Opioid or heroin intoxication occurs when increasing doses of opioids enter the brain. In addition to diminished pain sensation and euphoria, opioid intoxication results in unconsciousness, slowed breathing rate, pinpoint pupils, and even death.

Opioid and Heroin Overdose

Opioid overdoses are common due to breaks in use or differences in strength.

Opioid and Heroin Withdrawal Symptoms

Withdrawal is common with long-term use due to changes in strength or lapses in use, whether intentional or not. Withdrawal frequently occurs between 6 hours and 2 days since the last dose of opioid or heroin. Signs and symptoms include:

  • Depression
  • Restlessness
  • Runny nose
  • Watery eyes
  • Muscle pains
  • Joint pains
  • Nausea
  • Vomiting
  • Abdominal cramps
  • Diarrhea

At IU Health, a team of addiction specialists will work with you to determine the best treatment for your addiction to opioids. Treatments can include therapy and medication.

Therapy can help you identify changes you can make in your life to increase the likelihood of successful recovery. It provides tools and strategies to help you make these changes.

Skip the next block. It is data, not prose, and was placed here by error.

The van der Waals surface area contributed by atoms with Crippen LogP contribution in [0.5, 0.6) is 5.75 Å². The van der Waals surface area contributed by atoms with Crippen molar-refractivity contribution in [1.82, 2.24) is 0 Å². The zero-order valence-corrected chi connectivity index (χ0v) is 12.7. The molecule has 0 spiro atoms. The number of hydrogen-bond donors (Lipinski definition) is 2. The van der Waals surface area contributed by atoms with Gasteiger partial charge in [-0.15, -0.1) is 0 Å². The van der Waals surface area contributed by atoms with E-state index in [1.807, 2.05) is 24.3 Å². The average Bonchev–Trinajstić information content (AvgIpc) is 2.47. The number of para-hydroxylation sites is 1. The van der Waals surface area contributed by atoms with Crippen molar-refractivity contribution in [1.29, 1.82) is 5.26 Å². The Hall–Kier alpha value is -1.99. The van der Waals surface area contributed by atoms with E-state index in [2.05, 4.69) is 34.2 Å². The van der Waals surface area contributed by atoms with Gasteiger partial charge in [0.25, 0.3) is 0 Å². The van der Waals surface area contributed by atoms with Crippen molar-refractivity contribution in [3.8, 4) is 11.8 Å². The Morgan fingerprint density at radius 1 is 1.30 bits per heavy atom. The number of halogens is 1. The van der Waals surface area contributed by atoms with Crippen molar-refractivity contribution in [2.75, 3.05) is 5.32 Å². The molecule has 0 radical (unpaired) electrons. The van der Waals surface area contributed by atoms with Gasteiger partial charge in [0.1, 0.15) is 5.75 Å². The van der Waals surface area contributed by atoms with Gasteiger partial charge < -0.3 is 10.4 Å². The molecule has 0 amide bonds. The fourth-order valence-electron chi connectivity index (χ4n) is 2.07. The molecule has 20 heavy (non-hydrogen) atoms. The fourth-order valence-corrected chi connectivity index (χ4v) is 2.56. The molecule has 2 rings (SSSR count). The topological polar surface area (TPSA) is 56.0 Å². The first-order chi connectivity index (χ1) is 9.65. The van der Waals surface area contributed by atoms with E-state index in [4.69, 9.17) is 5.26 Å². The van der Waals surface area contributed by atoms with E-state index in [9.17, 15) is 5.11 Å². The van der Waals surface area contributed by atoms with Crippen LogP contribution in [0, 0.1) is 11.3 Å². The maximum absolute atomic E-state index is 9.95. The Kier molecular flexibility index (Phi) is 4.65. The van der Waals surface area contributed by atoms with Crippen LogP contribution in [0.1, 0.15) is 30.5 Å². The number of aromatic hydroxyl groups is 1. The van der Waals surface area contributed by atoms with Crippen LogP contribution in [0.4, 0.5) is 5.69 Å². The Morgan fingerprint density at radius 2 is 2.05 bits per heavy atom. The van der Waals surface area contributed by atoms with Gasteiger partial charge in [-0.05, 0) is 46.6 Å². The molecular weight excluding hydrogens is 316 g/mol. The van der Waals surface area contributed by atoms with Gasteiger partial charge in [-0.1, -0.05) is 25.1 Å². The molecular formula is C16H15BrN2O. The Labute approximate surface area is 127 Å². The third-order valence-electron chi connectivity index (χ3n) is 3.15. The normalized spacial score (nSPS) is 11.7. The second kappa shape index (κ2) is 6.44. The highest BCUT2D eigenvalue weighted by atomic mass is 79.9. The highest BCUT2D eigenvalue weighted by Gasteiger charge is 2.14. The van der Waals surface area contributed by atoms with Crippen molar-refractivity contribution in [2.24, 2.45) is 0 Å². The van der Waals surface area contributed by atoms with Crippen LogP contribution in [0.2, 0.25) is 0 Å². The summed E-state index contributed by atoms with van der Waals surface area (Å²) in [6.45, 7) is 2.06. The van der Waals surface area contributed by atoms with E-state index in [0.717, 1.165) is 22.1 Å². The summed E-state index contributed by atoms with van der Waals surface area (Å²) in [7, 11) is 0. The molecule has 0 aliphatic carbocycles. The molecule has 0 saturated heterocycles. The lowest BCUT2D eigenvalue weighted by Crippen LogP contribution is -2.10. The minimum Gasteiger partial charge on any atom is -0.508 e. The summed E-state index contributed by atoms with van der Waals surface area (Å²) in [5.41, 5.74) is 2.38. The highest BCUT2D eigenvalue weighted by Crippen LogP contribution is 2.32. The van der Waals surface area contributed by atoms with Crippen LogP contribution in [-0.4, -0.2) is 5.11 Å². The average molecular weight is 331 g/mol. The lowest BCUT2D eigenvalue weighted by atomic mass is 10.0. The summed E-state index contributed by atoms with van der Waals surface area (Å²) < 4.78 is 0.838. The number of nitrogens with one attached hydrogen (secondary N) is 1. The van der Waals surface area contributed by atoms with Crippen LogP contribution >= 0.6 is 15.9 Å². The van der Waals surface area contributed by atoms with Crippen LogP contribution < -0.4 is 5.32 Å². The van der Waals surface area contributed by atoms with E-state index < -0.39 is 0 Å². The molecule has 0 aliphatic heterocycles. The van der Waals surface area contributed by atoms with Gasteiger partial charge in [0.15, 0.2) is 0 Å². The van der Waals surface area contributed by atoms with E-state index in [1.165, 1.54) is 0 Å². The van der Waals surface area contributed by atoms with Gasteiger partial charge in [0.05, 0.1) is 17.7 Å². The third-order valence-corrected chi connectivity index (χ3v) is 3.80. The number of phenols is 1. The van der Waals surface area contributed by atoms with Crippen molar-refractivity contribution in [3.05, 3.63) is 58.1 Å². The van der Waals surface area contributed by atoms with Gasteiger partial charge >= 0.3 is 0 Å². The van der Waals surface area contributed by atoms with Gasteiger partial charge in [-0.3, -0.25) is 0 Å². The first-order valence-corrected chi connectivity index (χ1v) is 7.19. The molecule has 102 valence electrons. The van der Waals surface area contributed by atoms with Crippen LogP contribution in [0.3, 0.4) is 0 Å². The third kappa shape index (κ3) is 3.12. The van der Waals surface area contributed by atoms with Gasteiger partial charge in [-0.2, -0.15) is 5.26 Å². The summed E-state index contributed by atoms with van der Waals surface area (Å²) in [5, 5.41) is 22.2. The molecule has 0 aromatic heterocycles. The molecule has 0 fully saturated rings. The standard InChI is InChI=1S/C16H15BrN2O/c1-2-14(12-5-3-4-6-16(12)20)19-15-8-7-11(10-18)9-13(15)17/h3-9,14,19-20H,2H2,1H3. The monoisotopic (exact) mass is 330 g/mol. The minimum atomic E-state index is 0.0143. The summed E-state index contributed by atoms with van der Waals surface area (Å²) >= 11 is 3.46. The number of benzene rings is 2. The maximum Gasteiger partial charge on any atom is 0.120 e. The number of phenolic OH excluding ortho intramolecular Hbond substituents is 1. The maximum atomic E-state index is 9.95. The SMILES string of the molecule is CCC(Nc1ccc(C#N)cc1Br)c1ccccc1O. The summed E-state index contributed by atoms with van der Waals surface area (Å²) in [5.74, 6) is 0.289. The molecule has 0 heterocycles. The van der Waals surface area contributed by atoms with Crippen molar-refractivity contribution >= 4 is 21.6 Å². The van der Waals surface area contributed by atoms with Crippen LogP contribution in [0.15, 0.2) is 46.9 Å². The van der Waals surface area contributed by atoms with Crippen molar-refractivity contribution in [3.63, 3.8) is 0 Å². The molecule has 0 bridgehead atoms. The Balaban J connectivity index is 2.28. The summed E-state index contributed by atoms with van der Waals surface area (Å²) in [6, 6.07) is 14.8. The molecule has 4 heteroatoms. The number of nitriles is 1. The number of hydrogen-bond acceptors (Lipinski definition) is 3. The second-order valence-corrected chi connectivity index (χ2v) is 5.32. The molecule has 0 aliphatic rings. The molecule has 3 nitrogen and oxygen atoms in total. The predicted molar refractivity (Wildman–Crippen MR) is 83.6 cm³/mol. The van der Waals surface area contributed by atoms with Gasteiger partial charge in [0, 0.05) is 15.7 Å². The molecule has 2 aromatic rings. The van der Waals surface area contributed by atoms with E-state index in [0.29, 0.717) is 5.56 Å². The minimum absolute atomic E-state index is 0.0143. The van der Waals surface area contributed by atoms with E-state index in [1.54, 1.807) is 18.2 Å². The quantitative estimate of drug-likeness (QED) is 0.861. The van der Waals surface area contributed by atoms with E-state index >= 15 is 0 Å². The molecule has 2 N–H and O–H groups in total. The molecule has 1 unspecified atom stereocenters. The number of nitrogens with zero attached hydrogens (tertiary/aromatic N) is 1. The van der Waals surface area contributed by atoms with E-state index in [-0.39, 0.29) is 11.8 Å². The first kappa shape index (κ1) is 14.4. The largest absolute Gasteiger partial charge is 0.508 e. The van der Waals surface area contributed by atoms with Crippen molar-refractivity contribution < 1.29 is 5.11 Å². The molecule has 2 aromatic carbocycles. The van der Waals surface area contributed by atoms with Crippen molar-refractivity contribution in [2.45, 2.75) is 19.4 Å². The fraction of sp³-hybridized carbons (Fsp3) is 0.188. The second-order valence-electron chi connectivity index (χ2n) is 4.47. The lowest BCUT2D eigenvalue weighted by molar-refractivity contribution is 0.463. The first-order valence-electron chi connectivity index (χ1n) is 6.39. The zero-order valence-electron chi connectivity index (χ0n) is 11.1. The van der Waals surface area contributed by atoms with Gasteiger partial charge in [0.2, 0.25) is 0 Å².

Medications such as naltrexone, buprenorphine (Suboxone) or methadone can help decrease your cravings for opioids and heroin.

Learn more about addiction treatment services at IU Health.

Opioid Use Disorder Treatment

At IU Health, a team of addiction specialists will work with you to determine the best treatment for your addiction to opioids. Treatments can include therapy and medication.

Therapy can help you identify changes you can make in your life to increase the likelihood of successful recovery. It provides tools and strategies to help you make these changes.

Medications such as naltrexone, buprenorphine (Suboxone) or methadone can help decrease your cravings for opioids and heroin.

Learn more about addiction treatment services at IU Health.

Patient Stories for Opioid Use Disorder